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Bob Jessop

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Bob Jessop

Sociospatiality comprises complex, polymorphic relations. Social agents respond through spatial imaginaries and horizons of social action that focus on just some aspects of these relations, generally or in specific contexts. Critical geographers also incline to selective simplification, disagreeing on the best entry-points for sociospatial investigation. This can be illustrated in debates about territory, place, scale, and networks, where one-sided approaches create theoretical deficits, methodological hazards, and restricted empirical analyses. Named after its systematic demarcation of these four moments and its mapping of their possible relations, the ‘TPSN’ schema was developed to counter these problems. It considers different kinds of sociospatial processes and configurations in these terms, commenting on statehood, different kinds of empire, territorial logics and the space of flows, the relativisation of scales, and the limits of spatiotemporal fixes in displacing or deferring sociospatial crisis-tendencies. It also discusses different approaches to sociospatial governance, illustrating them from the European Union.

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Bob Jessop

Polanyi explored the moral and economic dimensions of a “market society” and of the “double movement” through which “society” fights back against efforts to establish self-regulating markets in land, money and labour. His remarks were directed at the epoch of commercial, industrial and financial capitalism. Recent developments in financialization, its crisis tendencies, and their blowback effects on society invite a reconsideration of his analyses for the twenty-first century. To do so, this chapter compares the views of Marx and Polanyi on money, credit and capital and indicates that Polanyi was unaware of the overlap between his analyses and those of Marx on fictitious commodities. It then shows that Polanyi did not build on his recognition that there are distinctions between money, money as credit, and money as capital. This limits the heuristic power of his approach to contemporary economies compared with Marx, who wrote sixty years earlier. Moreover, compared with Polanyi’s time, there is less evidence of an effective double movement against neoliberalism than liberalism. For, while resistance has developed, the political conjuncture is less favourable to serious constraints on the one-sided neoliberal treatment of fictitious commodities in terms of their contribution to the profitability of capital. The analysis concludes by identifying a paradox that, in order to apply a Polanyian analysis to neoliberalism and its double movement, we need to go beyond the conceptual and theoretical scope of Polanyi’s account of money even as we retain his broader understanding of the relation between the market economy and market society.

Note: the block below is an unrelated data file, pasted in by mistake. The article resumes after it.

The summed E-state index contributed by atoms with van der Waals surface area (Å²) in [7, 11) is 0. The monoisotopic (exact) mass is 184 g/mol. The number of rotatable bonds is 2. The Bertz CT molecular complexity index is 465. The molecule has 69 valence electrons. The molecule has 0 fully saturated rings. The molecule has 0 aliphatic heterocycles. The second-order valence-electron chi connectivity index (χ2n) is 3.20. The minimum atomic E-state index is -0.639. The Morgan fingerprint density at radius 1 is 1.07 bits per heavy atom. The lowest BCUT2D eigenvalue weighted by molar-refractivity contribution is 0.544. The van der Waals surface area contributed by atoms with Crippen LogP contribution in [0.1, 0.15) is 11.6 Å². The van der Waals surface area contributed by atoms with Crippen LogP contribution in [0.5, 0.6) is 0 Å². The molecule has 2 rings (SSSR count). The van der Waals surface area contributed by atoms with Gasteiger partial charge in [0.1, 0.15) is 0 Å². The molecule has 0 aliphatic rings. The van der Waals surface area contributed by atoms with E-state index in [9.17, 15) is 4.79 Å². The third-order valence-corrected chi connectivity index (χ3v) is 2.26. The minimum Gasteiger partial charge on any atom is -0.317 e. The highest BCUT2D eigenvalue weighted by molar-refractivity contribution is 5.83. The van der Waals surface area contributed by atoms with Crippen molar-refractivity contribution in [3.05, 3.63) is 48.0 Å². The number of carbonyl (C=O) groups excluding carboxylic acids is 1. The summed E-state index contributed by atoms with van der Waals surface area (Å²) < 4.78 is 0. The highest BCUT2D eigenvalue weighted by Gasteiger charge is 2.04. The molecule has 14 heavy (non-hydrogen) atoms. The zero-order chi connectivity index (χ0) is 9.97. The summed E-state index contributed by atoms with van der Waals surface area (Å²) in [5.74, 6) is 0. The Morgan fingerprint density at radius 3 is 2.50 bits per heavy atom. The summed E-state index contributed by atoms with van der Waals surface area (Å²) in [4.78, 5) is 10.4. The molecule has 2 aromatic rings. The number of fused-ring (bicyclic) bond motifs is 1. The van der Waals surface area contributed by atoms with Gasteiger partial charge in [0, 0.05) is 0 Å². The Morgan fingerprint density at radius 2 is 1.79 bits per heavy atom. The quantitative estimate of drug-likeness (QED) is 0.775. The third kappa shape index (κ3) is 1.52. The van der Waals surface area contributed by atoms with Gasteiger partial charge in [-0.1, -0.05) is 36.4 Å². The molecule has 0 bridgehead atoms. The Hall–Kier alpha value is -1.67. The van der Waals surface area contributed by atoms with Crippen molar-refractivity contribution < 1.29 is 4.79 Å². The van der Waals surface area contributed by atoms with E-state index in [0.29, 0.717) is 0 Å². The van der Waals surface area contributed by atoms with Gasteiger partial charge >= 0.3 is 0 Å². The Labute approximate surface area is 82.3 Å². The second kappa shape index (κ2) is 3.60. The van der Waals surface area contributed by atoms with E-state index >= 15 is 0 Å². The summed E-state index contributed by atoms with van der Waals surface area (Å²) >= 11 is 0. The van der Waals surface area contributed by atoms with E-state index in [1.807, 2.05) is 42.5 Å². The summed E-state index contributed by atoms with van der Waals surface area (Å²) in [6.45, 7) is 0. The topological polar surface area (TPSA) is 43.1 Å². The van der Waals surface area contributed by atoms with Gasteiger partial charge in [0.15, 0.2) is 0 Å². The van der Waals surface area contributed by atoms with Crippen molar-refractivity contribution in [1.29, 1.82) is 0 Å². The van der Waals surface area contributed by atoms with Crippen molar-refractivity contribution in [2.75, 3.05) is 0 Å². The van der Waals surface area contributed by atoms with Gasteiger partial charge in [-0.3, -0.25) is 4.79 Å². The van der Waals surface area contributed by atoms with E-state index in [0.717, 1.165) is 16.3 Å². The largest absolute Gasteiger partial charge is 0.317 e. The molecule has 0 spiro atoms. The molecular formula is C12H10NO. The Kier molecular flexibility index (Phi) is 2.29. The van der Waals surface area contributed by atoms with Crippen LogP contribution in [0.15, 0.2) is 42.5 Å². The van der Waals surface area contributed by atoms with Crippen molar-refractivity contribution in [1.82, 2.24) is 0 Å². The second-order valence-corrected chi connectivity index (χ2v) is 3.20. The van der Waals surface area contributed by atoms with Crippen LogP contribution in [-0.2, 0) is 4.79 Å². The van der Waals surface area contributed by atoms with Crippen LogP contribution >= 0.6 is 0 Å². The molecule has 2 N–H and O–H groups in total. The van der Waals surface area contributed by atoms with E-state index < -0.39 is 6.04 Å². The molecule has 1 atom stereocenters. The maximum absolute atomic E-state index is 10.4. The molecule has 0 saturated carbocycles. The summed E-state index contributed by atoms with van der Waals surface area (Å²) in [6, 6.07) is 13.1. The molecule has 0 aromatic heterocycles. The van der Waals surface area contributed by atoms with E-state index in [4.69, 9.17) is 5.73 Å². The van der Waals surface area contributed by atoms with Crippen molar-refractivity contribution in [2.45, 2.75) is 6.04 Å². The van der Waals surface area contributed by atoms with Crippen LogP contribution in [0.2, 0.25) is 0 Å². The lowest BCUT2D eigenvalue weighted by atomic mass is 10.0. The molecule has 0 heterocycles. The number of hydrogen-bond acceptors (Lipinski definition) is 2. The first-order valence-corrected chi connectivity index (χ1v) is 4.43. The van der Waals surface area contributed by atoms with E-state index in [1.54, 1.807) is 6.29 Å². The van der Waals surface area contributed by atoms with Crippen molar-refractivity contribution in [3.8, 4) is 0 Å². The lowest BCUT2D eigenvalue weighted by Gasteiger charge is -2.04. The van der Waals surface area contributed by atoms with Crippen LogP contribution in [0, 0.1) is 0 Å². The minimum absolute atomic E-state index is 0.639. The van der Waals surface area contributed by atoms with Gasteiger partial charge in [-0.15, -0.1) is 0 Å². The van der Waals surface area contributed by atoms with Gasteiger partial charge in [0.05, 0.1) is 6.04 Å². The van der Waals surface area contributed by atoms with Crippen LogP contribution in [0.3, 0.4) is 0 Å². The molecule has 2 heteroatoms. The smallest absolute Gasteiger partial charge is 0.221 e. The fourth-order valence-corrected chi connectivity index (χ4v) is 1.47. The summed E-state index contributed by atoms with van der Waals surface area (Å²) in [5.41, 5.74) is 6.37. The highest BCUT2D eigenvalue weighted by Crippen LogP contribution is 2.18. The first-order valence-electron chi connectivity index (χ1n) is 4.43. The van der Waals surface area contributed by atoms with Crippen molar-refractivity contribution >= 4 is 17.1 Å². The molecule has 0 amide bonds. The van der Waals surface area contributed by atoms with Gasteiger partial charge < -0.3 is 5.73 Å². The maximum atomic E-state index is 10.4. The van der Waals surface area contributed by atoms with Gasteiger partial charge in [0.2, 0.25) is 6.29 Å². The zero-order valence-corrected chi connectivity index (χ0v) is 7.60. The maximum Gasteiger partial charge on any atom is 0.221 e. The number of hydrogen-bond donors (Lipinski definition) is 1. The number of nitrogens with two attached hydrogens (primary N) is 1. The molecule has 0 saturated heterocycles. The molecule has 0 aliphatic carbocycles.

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Bob Jessop

This chapter reviews some scholarly approaches to governance inspired by different accounts of the state and state power and proposes a new approach based on the strategic-relational approach. It assesses the unproductive distinction between state-centric and society-centric perspectives, evaluates whether a governance-centric perspective is a feasible alternative, and then proposes an approach to state power building on the work of Gramsci and Foucault. It defines state power in terms of “government + governmentality in the shadow of hierarchy” and relates this to the idea of metagovernance and collibration. The chapter ends with five remarks on the scope for mutual dialogue and enrichment between a state-theoretical agenda on governance and a governance-theoretical agenda on the state.

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Bob Jessop